WASHINGTON, D.C.: The International Monetary Fund (IMF) on Thursday (Friday in Manila) cut its 2015 growth forecast for the United States and called on the Federal Reserve to put off a rate hike until conditions are stronger.
In an annual report of the world’s largest economy, the Fund said growth would reach only 2.5 percent this year due to the unexpected first quarter contraction, compared to the previous forecast of 3.1 percent in April.
It said growth is already rebounding from the stall. But it nevertheless strongly recommended that the Fed hold off on its planned interest rate hike until more resilience is shown, likely only in early 2016.
It said growth momentum this year had been sapped by “a series of negative shocks,” pointing to extremely harsh winter weather in parts of the country, the three-month West Coast ports slowdown that locked up trade, the sharp rise of the dollar and the downturn in the oil industry.
Still, the IMF said, “These developments represent a temporary drag but not a long-lasting brake on growth.”
“A solid labor market, accommodative financial conditions, and cheaper oil should support a more dynamic path for the remainder of the year.”
IMF chief Christine Lagarde said at a press conference on the report that the Fund sees US growth resuming a 3.0 percent pace over the rest of the year, and achieving that for the whole of 2016.
“We still believe that the underpinnings for continued expansion are in place.”
But she pushed for the Fed to hold off on a rate hike, which has been anticipated for as early as July, saying growth conditions are not yet firm enough for it.
The Fed has locked its benchmark federal funds rate at zero since 2008, and has been waiting for proof from a tightening jobs market and rising inflation that the economy is locked into higher gear to make its first increase toward a more “normal” monetary policy.
Without those signs, the IMF report warned, raising rates too soon could result in tighter financial conditions and even financial instability, that could then force the Fed to cut rates again.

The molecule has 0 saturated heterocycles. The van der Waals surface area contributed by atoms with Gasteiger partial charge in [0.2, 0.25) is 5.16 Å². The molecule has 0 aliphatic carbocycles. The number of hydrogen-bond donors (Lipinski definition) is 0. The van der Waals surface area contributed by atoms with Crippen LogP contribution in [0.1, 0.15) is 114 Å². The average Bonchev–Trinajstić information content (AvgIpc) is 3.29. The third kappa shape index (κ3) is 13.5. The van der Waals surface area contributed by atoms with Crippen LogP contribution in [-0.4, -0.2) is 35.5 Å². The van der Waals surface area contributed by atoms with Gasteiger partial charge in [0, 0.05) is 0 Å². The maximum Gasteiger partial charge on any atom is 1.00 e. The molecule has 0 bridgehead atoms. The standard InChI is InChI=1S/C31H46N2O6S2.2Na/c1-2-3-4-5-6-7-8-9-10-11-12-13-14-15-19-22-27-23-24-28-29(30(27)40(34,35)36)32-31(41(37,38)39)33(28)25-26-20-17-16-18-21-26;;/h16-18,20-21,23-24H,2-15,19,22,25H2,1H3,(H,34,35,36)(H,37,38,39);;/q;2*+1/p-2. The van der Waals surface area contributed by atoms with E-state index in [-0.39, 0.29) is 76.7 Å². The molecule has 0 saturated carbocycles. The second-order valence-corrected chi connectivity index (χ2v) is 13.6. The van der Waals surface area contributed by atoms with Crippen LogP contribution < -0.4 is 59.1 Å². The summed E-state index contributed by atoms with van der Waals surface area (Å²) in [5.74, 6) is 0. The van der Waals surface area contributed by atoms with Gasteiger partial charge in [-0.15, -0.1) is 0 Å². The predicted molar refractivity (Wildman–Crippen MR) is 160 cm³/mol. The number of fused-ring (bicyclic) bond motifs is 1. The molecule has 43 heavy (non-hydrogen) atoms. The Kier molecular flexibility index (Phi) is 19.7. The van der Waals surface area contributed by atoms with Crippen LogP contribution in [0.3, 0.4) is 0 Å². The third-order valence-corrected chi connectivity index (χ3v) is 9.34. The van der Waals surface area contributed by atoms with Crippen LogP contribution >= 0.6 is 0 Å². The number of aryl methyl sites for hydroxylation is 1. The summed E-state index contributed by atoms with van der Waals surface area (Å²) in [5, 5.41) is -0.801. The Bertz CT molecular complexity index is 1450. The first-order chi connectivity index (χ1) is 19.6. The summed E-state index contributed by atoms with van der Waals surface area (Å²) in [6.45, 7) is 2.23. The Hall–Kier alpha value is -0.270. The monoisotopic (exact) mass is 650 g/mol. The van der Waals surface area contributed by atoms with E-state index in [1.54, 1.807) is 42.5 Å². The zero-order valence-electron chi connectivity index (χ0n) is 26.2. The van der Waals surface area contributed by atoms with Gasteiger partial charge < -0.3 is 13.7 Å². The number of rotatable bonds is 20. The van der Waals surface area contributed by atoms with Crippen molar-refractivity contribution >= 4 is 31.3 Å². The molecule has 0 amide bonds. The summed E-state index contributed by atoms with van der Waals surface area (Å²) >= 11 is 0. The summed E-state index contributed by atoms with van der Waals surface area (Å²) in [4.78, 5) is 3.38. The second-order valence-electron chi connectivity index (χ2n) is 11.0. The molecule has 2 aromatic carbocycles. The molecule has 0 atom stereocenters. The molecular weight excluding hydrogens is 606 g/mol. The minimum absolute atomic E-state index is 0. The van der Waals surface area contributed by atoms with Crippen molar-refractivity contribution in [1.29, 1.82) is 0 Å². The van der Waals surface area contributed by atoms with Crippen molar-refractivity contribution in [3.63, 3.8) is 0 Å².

That could both stir damaging volatility in world markets, and undermine the Fed’s credibility.
The Fed “should remain data-dependent and defer its first increase in policy rates until there are greater signs of wage or price inflation than are currently evident,” it said.
“Barring upside surprises to growth and inflation, this would put lift-off into the first half of 2016.”
While the IMF picture for the US economy was generally positive, it noted a few weaknesses or danger points that raise risks that would have impacts far beyond US borders.
The US dollar is “moderately overvalued,” the IMF said, impacting economic growth and job creation, and holding down inflation.
“There is a risk that a further marked appreciation of the dollar—particularly one that takes place in an environment where policies to address growth deficiencies languish both in the US and abroad—would be harmful.”
The IMF review also included a new analysis of financial system stability which warned that the US needs to put more effort into monitoring and regulating non-bank financial institutions.
Investors’ search for yield in the current easy-money environment has increased the position in financial markets of lightly-regulated non-banks like insurance companies, investment funds and others, which are leveraging more and taking more risks, it noted.
This is pushing up asset valuations to what could be excessive levels, the IMF suggests, and yet for non-banks, “there is less visibility on the size and nature of the embedded risks and fewer regulatory and supervisory levers to manage those risks.”